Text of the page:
Judge Boggs issued a strong dissent in Her Majesty, in which he voiced his disapproval with the effect of the court's holding, primarily as it related to the particular facts of the case. Id. at 344 (Boggs, J., dissenting). In particular, Judge Boggs believed it improvident to allow the plaintiffs to retroactively question the propriety of permits that had been granted to the incinerator by federal and state agencies several years prior to the initiation of the lawsuit. Id. Judge Boggs did, however, cite approvingly to the panel's conclusion that the language of the CAA and the Supreme Court's decision in Ouellette weigh against a finding of complete preemption. Id. at 344-45 (" Congress's decision to give states a role in the regulation of air pollution requires that federal courts allow state environmental actions against alleged polluters, even if those parties who are accused of polluting are in compliance with federal standards." ).

Keeping in mind these principles developed in Ouellette and Her Majesty, the court will also consider the conflicting rulings of other courts that have addressed the specific issue that is before this court. Some courts have held that the CAA does not preempt state common law tort claims. See Bell v. Cheswick Generating Station, 734 F.3d 188, 198 (3d Cir. 2013) (" We see nothing in the Clean Air Act to indicate that Congress intended to preempt source state common law tort claims." ) (hereinafter, " Bell " ); In re Methyl Tertiary Butyl Ether (MTBE ) Prods. Liab. Litig., 725 F.3d 65 (2d Cir. 2013); Cerny v. Marathon Oil Corp., 2013 WL 5560483, *8 (W.D. Tex. Oct. 7, 2013) (applying the Third Circuit's analysis in Bell ). Other courts have reached the opposite conclusion and found that state common law tort claims are preempted by the CAA. See North Carolina ex rel. Cooper v. Tenn. Valley Auth., 615 F.3d 291, 298 (4th Cir. 2010); Comer v. Murphy Oil USA, 839 F.Supp.2d 849, 865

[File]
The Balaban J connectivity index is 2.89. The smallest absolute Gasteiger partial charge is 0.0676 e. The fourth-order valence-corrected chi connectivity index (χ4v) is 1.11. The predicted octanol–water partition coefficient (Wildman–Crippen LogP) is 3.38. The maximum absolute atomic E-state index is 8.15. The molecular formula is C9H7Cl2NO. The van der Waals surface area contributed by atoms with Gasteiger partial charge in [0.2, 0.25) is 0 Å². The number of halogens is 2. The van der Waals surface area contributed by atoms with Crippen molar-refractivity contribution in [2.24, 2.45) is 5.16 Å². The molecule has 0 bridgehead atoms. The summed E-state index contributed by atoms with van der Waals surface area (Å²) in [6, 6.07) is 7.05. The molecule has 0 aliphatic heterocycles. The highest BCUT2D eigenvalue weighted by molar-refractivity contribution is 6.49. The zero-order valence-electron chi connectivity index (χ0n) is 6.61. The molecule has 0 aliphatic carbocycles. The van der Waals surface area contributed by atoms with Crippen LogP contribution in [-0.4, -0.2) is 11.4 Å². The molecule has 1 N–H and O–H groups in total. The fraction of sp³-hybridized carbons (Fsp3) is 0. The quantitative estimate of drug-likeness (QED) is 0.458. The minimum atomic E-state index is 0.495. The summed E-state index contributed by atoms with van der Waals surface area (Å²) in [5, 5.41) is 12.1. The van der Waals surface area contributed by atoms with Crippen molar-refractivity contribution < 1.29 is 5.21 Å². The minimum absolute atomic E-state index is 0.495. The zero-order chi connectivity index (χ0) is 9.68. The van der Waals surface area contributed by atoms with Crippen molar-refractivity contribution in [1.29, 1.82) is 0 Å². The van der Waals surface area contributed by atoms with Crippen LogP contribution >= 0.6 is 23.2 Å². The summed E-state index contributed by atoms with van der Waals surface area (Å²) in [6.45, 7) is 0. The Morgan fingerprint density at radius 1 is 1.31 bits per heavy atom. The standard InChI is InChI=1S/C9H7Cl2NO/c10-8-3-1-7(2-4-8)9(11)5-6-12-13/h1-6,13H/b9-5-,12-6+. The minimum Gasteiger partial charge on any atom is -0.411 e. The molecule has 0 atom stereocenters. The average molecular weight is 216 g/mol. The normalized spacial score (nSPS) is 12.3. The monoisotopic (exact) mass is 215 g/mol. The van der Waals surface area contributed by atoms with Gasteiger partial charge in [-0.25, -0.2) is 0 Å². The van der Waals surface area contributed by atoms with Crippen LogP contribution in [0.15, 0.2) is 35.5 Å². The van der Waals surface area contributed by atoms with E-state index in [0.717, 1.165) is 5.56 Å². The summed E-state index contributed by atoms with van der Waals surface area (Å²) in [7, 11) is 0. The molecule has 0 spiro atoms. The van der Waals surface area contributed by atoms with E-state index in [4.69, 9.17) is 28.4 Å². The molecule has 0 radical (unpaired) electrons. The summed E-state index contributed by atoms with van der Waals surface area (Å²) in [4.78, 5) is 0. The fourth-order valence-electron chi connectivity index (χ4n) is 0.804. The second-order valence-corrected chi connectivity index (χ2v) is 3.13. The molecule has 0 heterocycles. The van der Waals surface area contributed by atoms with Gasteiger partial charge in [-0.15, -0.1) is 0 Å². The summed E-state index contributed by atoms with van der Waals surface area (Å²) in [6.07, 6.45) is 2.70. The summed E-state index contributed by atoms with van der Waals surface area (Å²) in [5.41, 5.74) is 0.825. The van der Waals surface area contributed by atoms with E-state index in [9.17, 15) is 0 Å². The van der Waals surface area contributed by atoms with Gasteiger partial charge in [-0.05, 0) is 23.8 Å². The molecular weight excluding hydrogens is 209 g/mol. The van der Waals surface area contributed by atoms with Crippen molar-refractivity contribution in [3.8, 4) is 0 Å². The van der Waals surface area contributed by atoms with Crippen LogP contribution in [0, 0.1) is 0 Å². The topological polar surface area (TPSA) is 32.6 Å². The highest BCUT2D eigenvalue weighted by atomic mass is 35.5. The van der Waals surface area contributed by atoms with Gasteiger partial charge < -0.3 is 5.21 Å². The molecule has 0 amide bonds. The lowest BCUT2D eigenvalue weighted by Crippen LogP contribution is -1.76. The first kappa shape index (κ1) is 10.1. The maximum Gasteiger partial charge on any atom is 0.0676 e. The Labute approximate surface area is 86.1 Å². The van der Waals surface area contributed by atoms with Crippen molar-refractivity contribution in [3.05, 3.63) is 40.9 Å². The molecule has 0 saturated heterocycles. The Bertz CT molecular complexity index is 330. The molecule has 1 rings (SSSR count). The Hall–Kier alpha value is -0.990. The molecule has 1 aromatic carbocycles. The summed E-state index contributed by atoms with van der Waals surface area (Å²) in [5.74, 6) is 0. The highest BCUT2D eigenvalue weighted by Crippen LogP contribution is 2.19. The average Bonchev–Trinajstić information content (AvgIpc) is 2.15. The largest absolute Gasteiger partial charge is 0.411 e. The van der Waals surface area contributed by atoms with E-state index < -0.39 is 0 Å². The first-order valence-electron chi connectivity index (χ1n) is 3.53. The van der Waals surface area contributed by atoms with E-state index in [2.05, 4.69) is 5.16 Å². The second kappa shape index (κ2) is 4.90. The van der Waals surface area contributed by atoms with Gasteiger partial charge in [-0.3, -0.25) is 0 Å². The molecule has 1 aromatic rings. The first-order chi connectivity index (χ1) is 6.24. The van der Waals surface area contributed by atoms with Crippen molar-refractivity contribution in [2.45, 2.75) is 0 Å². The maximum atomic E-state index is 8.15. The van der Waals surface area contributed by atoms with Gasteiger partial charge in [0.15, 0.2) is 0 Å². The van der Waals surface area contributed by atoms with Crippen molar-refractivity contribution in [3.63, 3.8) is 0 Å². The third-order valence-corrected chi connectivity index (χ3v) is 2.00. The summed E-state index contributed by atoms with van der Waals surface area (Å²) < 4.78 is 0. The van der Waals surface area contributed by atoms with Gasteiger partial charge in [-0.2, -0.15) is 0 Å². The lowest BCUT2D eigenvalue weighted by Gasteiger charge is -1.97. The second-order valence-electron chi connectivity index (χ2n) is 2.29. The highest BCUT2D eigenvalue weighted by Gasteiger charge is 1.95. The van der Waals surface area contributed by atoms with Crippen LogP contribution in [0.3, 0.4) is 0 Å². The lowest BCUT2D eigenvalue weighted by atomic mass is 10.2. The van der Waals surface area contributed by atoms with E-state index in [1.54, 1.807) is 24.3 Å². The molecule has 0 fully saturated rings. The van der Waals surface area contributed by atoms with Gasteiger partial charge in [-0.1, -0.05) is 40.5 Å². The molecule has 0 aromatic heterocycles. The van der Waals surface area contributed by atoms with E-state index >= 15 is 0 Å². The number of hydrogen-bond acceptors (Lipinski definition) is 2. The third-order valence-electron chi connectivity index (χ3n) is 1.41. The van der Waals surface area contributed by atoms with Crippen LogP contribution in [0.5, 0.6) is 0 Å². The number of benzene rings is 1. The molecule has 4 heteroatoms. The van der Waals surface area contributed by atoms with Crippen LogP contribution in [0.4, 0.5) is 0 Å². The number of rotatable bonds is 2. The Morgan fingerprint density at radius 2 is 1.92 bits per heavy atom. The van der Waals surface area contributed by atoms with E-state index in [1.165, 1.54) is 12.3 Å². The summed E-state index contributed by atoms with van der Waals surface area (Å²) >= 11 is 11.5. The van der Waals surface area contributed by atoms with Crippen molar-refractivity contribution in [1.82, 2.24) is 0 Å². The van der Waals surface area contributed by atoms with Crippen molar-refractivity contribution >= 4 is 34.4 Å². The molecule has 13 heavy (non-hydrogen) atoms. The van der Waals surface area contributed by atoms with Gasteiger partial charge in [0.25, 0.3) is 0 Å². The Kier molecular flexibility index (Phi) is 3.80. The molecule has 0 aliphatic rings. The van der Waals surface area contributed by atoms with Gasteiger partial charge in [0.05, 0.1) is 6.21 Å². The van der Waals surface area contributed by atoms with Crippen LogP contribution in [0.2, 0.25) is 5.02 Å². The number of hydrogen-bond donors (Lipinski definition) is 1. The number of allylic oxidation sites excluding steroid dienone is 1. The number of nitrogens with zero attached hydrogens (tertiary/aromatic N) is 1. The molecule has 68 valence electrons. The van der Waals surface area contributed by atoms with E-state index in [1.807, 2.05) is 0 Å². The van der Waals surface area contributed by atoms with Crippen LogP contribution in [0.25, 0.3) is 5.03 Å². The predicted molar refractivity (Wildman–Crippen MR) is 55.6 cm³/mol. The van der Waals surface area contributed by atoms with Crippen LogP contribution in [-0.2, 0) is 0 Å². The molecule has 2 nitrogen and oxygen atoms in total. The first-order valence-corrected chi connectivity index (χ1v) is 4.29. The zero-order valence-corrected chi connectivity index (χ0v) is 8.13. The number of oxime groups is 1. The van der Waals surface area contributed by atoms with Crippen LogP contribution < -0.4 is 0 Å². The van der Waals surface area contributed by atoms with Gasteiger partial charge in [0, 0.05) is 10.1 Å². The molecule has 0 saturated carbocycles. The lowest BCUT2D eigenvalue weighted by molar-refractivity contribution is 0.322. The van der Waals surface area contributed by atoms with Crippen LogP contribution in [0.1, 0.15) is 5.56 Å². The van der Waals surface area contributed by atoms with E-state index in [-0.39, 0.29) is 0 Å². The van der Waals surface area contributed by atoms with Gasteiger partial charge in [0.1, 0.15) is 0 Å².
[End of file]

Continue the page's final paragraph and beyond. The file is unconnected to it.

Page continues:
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(S.D.Miss. 2012), aff'd on other grounds, 718 F.3d 460 (5th Cir. 2013); United States v. EME Homer City Generation L.P., 823 F.Supp.2d 274, 296-97 (W.D. Penn. Oct. 12, 2011).

The Third Circuit has rendered the most recent opinion on this topic. In Bell, a group of property owners brought a putative class action against a power company in Pennsylvania state court. The property owners sought to recover compensatory and punitive damages under the following common law theories: (1) nuisance; (2) negligence and recklessness; (3) trespass; and (4) strict liability. 734 F.3d at 192. The property owners alleged that the power company's " operation, maintenance, control, and use of [its plant] releases malodorous substances and particulates into the surrounding neighborhood, causing fly ash and unburned coal combustion byproducts to settle onto the Class members' property as a 'black dust/film . . . or white powder' which requires constant cleaning." Id. (footnote and citation omitted). The power company removed the case to the United States District Court for the Western District of Pennsylvania on the basis of diversity jurisdiction, and then moved to dismiss the case on the grounds of preemption. Id. The district court granted the power company's motion to dismiss after determining that the property owners' state law tort claims were preempted by the CAA. Id. at 189. In coming to this conclusion, the court reasoned " that because [the plant] was subject to comprehensive regulation under the Clean Air Act, it owed no extra duty to the members of the Class under state tort law." Id.